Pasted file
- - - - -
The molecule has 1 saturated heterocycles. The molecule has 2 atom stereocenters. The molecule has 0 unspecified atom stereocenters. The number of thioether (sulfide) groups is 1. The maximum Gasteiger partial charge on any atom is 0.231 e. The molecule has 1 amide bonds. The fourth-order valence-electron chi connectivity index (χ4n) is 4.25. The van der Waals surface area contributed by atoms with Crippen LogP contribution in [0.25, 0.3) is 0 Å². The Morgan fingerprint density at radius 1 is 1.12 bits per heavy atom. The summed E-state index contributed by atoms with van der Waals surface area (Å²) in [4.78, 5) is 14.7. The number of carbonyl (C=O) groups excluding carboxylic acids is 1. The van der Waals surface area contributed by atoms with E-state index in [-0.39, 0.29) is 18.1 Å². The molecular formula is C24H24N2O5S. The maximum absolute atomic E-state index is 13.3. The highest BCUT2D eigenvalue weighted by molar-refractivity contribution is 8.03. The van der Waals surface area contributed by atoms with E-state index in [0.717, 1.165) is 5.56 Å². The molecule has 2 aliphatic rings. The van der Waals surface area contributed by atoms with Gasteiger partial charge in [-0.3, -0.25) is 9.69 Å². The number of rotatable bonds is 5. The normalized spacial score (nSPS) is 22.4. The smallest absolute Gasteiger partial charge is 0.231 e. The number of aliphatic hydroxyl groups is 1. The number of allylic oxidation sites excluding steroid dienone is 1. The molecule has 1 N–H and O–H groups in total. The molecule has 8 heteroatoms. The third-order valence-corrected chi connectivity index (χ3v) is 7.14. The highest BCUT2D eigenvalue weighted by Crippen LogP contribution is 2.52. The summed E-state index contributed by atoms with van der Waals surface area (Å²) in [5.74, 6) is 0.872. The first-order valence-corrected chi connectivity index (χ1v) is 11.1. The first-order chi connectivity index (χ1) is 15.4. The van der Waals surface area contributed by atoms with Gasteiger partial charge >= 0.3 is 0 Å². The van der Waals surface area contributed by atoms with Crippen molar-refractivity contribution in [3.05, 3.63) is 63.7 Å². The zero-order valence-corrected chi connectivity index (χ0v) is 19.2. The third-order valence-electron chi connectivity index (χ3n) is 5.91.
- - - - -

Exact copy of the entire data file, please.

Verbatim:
The molecule has 1 saturated heterocycles. The molecule has 2 atom stereocenters. The molecule has 0 unspecified atom stereocenters. The number of thioether (sulfide) groups is 1. The maximum Gasteiger partial charge on any atom is 0.231 e. The molecule has 1 amide bonds. The fourth-order valence-electron chi connectivity index (χ4n) is 4.25. The van der Waals surface area contributed by atoms with Crippen LogP contribution in [0.25, 0.3) is 0 Å². The Morgan fingerprint density at radius 1 is 1.12 bits per heavy atom. The summed E-state index contributed by atoms with van der Waals surface area (Å²) in [4.78, 5) is 14.7. The number of carbonyl (C=O) groups excluding carboxylic acids is 1. The van der Waals surface area contributed by atoms with E-state index in [-0.39, 0.29) is 18.1 Å². The molecular formula is C24H24N2O5S. The maximum absolute atomic E-state index is 13.3. The highest BCUT2D eigenvalue weighted by molar-refractivity contribution is 8.03. The van der Waals surface area contributed by atoms with E-state index in [0.717, 1.165) is 5.56 Å². The molecule has 2 aliphatic rings. The van der Waals surface area contributed by atoms with Gasteiger partial charge in [-0.3, -0.25) is 9.69 Å². The number of rotatable bonds is 5. The normalized spacial score (nSPS) is 22.4. The smallest absolute Gasteiger partial charge is 0.231 e. The number of aliphatic hydroxyl groups is 1. The number of allylic oxidation sites excluding steroid dienone is 1. The molecule has 1 N–H and O–H groups in total. The molecule has 8 heteroatoms. The third-order valence-corrected chi connectivity index (χ3v) is 7.14. The highest BCUT2D eigenvalue weighted by Crippen LogP contribution is 2.52. The summed E-state index contributed by atoms with van der Waals surface area (Å²) in [5.74, 6) is 0.872. The first-order valence-corrected chi connectivity index (χ1v) is 11.1. The first-order chi connectivity index (χ1) is 15.4. The van der Waals surface area contributed by atoms with Gasteiger partial charge >= 0.3 is 0 Å². The van der Waals surface area contributed by atoms with Crippen molar-refractivity contribution in [3.05, 3.63) is 63.7 Å². The zero-order valence-corrected chi connectivity index (χ0v) is 19.2. The third-order valence-electron chi connectivity index (χ3n) is 5.91.